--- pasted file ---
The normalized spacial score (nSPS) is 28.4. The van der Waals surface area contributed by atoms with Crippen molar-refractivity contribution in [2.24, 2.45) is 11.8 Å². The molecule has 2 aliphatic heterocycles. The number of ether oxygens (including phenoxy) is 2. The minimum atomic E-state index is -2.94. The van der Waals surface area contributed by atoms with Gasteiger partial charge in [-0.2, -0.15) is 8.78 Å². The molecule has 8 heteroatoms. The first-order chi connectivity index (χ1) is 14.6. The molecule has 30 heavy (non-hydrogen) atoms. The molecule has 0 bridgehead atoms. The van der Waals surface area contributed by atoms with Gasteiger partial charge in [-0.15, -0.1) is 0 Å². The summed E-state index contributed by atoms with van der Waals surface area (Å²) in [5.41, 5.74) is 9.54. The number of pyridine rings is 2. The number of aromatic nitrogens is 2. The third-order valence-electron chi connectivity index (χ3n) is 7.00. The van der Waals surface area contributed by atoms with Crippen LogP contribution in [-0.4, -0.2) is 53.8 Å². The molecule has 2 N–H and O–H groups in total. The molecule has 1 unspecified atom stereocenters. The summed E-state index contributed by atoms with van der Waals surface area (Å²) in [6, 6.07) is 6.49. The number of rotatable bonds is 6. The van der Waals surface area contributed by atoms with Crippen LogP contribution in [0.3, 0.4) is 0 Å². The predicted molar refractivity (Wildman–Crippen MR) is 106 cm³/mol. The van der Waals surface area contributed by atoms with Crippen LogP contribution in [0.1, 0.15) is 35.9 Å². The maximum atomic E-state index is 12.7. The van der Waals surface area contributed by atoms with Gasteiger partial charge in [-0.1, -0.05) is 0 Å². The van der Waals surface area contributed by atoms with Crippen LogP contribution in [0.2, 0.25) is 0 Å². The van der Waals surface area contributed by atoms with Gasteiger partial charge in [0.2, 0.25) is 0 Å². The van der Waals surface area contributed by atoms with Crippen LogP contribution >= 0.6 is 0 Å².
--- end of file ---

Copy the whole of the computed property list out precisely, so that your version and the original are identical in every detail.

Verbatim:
The normalized spacial score (nSPS) is 28.4. The van der Waals surface area contributed by atoms with Crippen molar-refractivity contribution in [2.24, 2.45) is 11.8 Å². The molecule has 2 aliphatic heterocycles. The number of ether oxygens (including phenoxy) is 2. The minimum atomic E-state index is -2.94. The van der Waals surface area contributed by atoms with Gasteiger partial charge in [-0.2, -0.15) is 8.78 Å². The molecule has 8 heteroatoms. The first-order chi connectivity index (χ1) is 14.6. The molecule has 30 heavy (non-hydrogen) atoms. The molecule has 0 bridgehead atoms. The van der Waals surface area contributed by atoms with Gasteiger partial charge in [-0.15, -0.1) is 0 Å². The summed E-state index contributed by atoms with van der Waals surface area (Å²) in [5.41, 5.74) is 9.54. The number of pyridine rings is 2. The number of aromatic nitrogens is 2. The third-order valence-electron chi connectivity index (χ3n) is 7.00. The van der Waals surface area contributed by atoms with Crippen LogP contribution in [-0.4, -0.2) is 53.8 Å². The molecule has 2 N–H and O–H groups in total. The molecule has 1 unspecified atom stereocenters. The summed E-state index contributed by atoms with van der Waals surface area (Å²) in [6, 6.07) is 6.49. The number of rotatable bonds is 6. The van der Waals surface area contributed by atoms with Crippen LogP contribution in [0.3, 0.4) is 0 Å². The predicted molar refractivity (Wildman–Crippen MR) is 106 cm³/mol. The van der Waals surface area contributed by atoms with Crippen LogP contribution in [0.1, 0.15) is 35.9 Å². The maximum atomic E-state index is 12.7. The van der Waals surface area contributed by atoms with Gasteiger partial charge in [-0.1, -0.05) is 0 Å². The van der Waals surface area contributed by atoms with Crippen LogP contribution in [0.2, 0.25) is 0 Å². The van der Waals surface area contributed by atoms with Gasteiger partial charge in [0.2, 0.25) is 0 Å². The van der Waals surface area contributed by atoms with Crippen LogP contribution >= 0.6 is 0 Å².